Investor caution remains linked to the coronavirus spike and comments from US Treasury Secretary Mnuchin on diminishing hopes for a relief package deal, casting doubt on the expectation of reaching a deal before the November 3rd election.
China’s stock market indices are holding up much better than their European and US counterparts, this can be easily explained by the lower number of new infections, tuning the country for a more stable recovery of business and consumer activity.
China’s strict approach to controlling the movement of its citizens, as well as abundant testing, pays for itself with fewer coronavirus cases, which in turn affects business behaviour and moods, this has helped to avoid national lockdown.
Currency exchange rates also very clearly reflect the difference in economic prospects due to differences in epidemiological conditions. USDCNH has remained at its lowest level since May 2019, despite the constant heat of trade disputes.
In previous months, a strong general recovery in activity in China and specifically the renminbi has helped the Australian dollar. Recently, however, this correlation has failed.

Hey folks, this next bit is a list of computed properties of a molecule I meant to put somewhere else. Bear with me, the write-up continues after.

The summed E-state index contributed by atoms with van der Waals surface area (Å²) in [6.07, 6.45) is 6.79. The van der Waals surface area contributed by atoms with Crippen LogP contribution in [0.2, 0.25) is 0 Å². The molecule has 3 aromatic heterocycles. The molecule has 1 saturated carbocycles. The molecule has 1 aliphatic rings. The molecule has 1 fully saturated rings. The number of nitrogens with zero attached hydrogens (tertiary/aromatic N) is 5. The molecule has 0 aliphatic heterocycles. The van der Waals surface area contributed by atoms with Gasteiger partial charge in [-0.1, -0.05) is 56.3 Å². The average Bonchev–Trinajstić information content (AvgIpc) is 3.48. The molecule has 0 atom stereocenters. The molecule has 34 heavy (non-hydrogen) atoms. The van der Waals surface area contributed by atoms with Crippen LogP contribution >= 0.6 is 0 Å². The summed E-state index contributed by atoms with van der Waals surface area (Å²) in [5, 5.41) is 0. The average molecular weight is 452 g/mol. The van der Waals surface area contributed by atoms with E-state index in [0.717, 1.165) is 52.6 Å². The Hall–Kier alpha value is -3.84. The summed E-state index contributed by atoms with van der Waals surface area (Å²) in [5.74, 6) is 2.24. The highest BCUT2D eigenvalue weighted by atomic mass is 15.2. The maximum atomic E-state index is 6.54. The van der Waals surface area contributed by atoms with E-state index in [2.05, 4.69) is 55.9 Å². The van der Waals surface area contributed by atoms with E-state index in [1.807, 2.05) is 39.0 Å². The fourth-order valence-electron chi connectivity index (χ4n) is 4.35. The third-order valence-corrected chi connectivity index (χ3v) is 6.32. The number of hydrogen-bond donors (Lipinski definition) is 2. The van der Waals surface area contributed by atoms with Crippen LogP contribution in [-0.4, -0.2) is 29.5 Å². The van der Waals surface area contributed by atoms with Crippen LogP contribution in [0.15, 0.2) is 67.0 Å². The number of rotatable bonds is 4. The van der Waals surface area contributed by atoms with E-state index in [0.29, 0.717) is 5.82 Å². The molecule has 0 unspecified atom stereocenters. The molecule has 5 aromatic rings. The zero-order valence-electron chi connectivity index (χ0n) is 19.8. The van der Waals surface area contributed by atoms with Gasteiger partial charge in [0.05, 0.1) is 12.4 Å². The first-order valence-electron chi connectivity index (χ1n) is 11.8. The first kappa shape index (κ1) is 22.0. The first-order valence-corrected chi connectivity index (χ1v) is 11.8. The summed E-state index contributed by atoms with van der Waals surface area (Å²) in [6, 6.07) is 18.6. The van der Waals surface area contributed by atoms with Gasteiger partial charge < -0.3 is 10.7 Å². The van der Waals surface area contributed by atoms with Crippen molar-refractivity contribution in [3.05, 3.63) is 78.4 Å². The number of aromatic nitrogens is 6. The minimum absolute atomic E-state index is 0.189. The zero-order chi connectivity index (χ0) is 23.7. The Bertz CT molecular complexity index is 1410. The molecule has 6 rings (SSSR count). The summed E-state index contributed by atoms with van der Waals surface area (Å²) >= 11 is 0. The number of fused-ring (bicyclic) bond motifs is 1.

The RBA intends to increase its support to the economy further, hinting at its willingness to reduce the rate from the current 0.25% and expand QE. Australia, however, cannot boast a strong recovery in domestic demand due to repeated local lockdowns.
Thus, more developed countries are facing the need to increase financial and monetary support to the economy to mitigate the economic impact of the second wave of disease. All this has a significant effect on currency movements, as investors see increased signs of low rates for longer.
So far, we have seen a very moderate demand for protective currencies and a reduction in positions on risk-sensitive assets. All of this is causing a wave of profit-taking on the stock markets, but it is still far from determining mass sales. If demand for safe havens continues to pick up in the coming days, stock market volatility could increase sharply, potentially approaching levels in February but unlikely reaching those seen in March.